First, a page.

I’ve grown vegetables since I was young, so when we bought our Ipswich house in 2006, one of my first projects was establishing a new garden in our back yard. Tilling that glacial gravel would have been an exercise in futility, so I made six 4′ x 8′ x 12″ frames and filled them with rich composted soil from where the previous owners had dumped the annual prodigious supply of oak leaves. Every year I mulch the areas between the boxes with layers of dried leaves and grass clippings, and this becomes soil that goes into the boxes the following year. In the spring I use a soaker hose to help the seeds germinate, but by June the garden is on its own. Dig down a few inches, and the soil is moist, barely affected by the extreme drought we’ve been experiencing this summer in Ipswich.
The dry sunny weather didn’t keep the broccoli in my garden from growing, but the heads have been brown and scrawny, hardly edible. The leaves, however are full and succulent, resembling the collards I grew up eating in the South. So I gave them a try, and discovered that broccoli leaves are delicious! One ounce of broccoli leaves gives you 90% of your daily requirement of vitamin A, and 40% of your vitamin C!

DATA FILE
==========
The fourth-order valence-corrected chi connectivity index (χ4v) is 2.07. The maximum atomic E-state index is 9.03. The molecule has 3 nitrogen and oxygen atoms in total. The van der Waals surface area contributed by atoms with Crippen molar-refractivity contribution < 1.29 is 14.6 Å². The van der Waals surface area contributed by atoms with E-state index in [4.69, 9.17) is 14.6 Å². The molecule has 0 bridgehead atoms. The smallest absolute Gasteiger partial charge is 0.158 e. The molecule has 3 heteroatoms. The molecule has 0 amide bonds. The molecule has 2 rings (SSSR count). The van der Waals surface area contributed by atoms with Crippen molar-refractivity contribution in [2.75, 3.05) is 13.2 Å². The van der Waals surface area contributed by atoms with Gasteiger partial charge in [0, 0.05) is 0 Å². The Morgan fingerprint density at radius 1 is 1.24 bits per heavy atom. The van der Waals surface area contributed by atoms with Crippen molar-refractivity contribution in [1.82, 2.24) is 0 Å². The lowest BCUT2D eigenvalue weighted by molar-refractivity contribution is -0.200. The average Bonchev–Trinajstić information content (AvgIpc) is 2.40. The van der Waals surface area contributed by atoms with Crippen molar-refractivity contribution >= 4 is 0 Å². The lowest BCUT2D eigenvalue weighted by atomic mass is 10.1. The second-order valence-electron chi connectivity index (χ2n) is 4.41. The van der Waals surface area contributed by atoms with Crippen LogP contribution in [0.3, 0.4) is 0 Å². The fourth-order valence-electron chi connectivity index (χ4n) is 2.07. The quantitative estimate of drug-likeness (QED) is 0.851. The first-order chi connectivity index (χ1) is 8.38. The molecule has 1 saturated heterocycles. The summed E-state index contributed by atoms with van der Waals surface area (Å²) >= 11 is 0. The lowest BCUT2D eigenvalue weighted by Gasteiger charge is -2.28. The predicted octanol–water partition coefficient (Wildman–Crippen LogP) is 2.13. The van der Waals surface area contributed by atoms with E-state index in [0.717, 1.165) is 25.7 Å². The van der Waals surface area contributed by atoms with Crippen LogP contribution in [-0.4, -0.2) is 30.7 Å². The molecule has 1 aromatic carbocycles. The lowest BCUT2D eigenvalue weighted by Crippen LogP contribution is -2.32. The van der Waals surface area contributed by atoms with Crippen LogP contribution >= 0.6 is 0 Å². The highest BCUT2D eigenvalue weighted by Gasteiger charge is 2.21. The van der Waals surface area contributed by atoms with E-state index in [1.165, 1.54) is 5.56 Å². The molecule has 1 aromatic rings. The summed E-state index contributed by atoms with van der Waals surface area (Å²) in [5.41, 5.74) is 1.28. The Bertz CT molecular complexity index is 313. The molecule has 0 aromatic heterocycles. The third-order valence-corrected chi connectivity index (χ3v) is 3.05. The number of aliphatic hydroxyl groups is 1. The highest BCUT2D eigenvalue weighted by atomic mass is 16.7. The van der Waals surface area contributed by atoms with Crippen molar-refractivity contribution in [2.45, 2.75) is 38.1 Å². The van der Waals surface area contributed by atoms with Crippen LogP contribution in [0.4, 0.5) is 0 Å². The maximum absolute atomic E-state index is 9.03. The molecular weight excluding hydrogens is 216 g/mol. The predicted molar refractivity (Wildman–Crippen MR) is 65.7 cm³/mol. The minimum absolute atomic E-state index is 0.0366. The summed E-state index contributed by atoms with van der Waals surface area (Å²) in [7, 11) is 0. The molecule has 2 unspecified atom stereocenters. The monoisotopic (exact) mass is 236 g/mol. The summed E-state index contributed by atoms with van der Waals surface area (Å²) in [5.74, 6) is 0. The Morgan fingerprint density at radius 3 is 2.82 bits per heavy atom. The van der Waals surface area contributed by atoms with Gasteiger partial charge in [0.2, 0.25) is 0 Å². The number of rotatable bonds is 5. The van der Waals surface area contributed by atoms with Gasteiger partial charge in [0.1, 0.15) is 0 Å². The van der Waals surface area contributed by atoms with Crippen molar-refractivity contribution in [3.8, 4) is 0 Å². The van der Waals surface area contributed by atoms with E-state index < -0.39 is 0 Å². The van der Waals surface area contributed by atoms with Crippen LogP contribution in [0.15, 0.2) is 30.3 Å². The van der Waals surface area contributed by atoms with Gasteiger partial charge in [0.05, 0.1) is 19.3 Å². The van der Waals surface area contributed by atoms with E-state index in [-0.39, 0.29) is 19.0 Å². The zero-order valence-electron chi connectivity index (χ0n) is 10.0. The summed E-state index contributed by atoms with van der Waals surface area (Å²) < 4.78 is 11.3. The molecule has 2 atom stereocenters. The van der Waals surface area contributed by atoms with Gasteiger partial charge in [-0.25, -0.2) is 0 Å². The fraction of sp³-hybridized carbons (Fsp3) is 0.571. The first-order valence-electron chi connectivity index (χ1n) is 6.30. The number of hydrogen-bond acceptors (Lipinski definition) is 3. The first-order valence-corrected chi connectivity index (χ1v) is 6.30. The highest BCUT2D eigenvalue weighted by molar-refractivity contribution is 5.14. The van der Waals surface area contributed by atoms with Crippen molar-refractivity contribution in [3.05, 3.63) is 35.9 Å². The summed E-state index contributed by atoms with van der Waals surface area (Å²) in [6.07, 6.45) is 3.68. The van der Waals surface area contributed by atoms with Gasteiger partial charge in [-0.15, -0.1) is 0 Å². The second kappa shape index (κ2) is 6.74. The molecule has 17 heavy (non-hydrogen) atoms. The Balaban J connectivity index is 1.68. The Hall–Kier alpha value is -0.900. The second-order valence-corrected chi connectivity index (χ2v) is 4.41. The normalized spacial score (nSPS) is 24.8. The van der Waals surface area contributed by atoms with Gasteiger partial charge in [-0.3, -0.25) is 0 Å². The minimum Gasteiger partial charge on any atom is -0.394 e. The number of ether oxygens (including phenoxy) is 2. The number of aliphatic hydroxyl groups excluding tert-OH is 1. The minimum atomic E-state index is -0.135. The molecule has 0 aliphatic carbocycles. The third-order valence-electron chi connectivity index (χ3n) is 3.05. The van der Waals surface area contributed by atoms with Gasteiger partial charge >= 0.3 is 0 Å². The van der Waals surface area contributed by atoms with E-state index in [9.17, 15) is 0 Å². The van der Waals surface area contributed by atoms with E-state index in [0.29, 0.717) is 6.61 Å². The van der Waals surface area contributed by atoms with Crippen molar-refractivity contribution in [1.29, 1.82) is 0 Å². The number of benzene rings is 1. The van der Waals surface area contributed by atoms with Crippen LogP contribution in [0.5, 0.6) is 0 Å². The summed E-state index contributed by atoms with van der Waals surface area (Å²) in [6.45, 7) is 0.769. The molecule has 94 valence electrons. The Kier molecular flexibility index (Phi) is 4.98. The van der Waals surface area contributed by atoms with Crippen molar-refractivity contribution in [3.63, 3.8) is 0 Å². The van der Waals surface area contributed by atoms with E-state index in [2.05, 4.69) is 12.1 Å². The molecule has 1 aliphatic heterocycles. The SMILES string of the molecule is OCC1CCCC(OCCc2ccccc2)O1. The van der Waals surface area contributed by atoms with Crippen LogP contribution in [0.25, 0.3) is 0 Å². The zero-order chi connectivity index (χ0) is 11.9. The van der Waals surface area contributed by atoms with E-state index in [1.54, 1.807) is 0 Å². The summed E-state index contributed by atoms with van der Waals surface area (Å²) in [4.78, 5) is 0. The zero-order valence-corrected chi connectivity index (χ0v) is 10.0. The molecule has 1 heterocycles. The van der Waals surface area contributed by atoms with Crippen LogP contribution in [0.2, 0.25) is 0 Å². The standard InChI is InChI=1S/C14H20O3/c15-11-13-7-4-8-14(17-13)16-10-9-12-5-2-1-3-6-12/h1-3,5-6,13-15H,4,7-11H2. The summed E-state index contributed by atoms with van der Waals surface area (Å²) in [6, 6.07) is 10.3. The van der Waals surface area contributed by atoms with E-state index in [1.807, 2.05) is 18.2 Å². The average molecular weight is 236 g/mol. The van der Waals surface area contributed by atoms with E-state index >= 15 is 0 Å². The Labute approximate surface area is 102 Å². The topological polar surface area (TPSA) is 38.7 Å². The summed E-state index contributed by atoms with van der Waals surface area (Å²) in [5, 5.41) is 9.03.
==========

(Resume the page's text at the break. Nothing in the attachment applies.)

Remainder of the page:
Mature broccoli leaves are edible, but younger leaves are softer and less likely to have bug holes. I picked “a mess of greens” (a Southern expression), rinsed them off, then microwaved them in a glass bowl with a small amount of water until they were soft, about 5 minutes. Cooked broccoli leaves are thicker and firmer than spinach, but just as good, and not bitter at all. Add a tablespoon of olive oil and pepper, perhaps some cheese or sour cream.
Fortunately I planted two crops of broccoli this year, so even with some of the leaves missing, the plants may still produce broccoli heads when wet cooler weather returns. Last year we ate broccoli into December, but this year I have a delicious new green to add to our summer repasts.